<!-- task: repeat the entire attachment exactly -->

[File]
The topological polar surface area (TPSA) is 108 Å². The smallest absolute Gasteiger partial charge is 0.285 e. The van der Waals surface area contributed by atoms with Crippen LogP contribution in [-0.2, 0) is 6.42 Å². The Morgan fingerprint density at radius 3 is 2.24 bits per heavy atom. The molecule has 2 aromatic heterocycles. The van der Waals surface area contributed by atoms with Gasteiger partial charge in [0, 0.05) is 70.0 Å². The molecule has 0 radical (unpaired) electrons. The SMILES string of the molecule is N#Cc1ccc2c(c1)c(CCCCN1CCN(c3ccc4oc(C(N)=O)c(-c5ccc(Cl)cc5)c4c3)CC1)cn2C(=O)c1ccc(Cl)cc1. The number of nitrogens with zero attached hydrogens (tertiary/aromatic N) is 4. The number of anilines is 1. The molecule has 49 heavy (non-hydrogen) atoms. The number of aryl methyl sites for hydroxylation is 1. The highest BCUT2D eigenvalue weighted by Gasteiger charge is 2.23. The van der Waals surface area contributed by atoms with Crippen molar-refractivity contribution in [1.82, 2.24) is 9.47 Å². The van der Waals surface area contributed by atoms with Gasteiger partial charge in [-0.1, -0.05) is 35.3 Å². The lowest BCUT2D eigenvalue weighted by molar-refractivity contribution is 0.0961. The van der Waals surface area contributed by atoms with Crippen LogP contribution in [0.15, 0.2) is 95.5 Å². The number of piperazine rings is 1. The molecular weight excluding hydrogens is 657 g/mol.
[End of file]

The topological polar surface area (TPSA) is 108 Å². The smallest absolute Gasteiger partial charge is 0.285 e. The van der Waals surface area contributed by atoms with Crippen LogP contribution in [-0.2, 0) is 6.42 Å². The Morgan fingerprint density at radius 3 is 2.24 bits per heavy atom. The molecule has 2 aromatic heterocycles. The van der Waals surface area contributed by atoms with Gasteiger partial charge in [0, 0.05) is 70.0 Å². The molecule has 0 radical (unpaired) electrons. The SMILES string of the molecule is N#Cc1ccc2c(c1)c(CCCCN1CCN(c3ccc4oc(C(N)=O)c(-c5ccc(Cl)cc5)c4c3)CC1)cn2C(=O)c1ccc(Cl)cc1. The number of nitrogens with zero attached hydrogens (tertiary/aromatic N) is 4. The number of anilines is 1. The molecule has 49 heavy (non-hydrogen) atoms. The number of aryl methyl sites for hydroxylation is 1. The highest BCUT2D eigenvalue weighted by Gasteiger charge is 2.23. The van der Waals surface area contributed by atoms with Crippen molar-refractivity contribution in [1.82, 2.24) is 9.47 Å². The van der Waals surface area contributed by atoms with Gasteiger partial charge in [-0.1, -0.05) is 35.3 Å². The lowest BCUT2D eigenvalue weighted by molar-refractivity contribution is 0.0961. The van der Waals surface area contributed by atoms with Crippen LogP contribution in [0.15, 0.2) is 95.5 Å². The number of piperazine rings is 1. The molecular weight excluding hydrogens is 657 g/mol.